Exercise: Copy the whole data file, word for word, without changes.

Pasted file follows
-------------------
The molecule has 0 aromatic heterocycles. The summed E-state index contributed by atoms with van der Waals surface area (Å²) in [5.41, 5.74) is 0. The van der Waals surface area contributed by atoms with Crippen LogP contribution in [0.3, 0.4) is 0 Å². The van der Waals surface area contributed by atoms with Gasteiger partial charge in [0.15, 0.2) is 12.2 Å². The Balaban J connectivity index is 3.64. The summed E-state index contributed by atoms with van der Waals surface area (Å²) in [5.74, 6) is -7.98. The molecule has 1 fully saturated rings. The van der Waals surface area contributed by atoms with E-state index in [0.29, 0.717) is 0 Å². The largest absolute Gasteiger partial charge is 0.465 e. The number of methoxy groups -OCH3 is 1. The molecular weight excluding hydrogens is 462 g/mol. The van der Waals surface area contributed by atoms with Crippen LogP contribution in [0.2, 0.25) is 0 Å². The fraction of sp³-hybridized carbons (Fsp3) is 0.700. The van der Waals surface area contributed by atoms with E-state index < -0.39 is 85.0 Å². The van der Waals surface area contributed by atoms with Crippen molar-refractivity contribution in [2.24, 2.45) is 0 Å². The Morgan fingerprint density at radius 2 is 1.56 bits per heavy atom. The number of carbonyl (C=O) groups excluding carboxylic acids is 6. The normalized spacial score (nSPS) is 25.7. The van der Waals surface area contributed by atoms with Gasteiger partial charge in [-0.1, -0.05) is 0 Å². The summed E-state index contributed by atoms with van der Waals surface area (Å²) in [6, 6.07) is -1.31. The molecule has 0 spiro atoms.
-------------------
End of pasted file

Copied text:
The molecule has 0 aromatic heterocycles. The summed E-state index contributed by atoms with van der Waals surface area (Å²) in [5.41, 5.74) is 0. The van der Waals surface area contributed by atoms with Crippen LogP contribution in [0.3, 0.4) is 0 Å². The van der Waals surface area contributed by atoms with Gasteiger partial charge in [0.15, 0.2) is 12.2 Å². The Balaban J connectivity index is 3.64. The summed E-state index contributed by atoms with van der Waals surface area (Å²) in [5.74, 6) is -7.98. The molecule has 1 fully saturated rings. The van der Waals surface area contributed by atoms with E-state index in [0.29, 0.717) is 0 Å². The largest absolute Gasteiger partial charge is 0.465 e. The number of methoxy groups -OCH3 is 1. The molecular weight excluding hydrogens is 462 g/mol. The van der Waals surface area contributed by atoms with Crippen LogP contribution in [0.2, 0.25) is 0 Å². The fraction of sp³-hybridized carbons (Fsp3) is 0.700. The van der Waals surface area contributed by atoms with E-state index < -0.39 is 85.0 Å². The van der Waals surface area contributed by atoms with Crippen molar-refractivity contribution in [2.24, 2.45) is 0 Å². The Morgan fingerprint density at radius 2 is 1.56 bits per heavy atom. The number of carbonyl (C=O) groups excluding carboxylic acids is 6. The normalized spacial score (nSPS) is 25.7. The van der Waals surface area contributed by atoms with Gasteiger partial charge in [-0.1, -0.05) is 0 Å². The summed E-state index contributed by atoms with van der Waals surface area (Å²) in [6, 6.07) is -1.31. The molecule has 0 spiro atoms.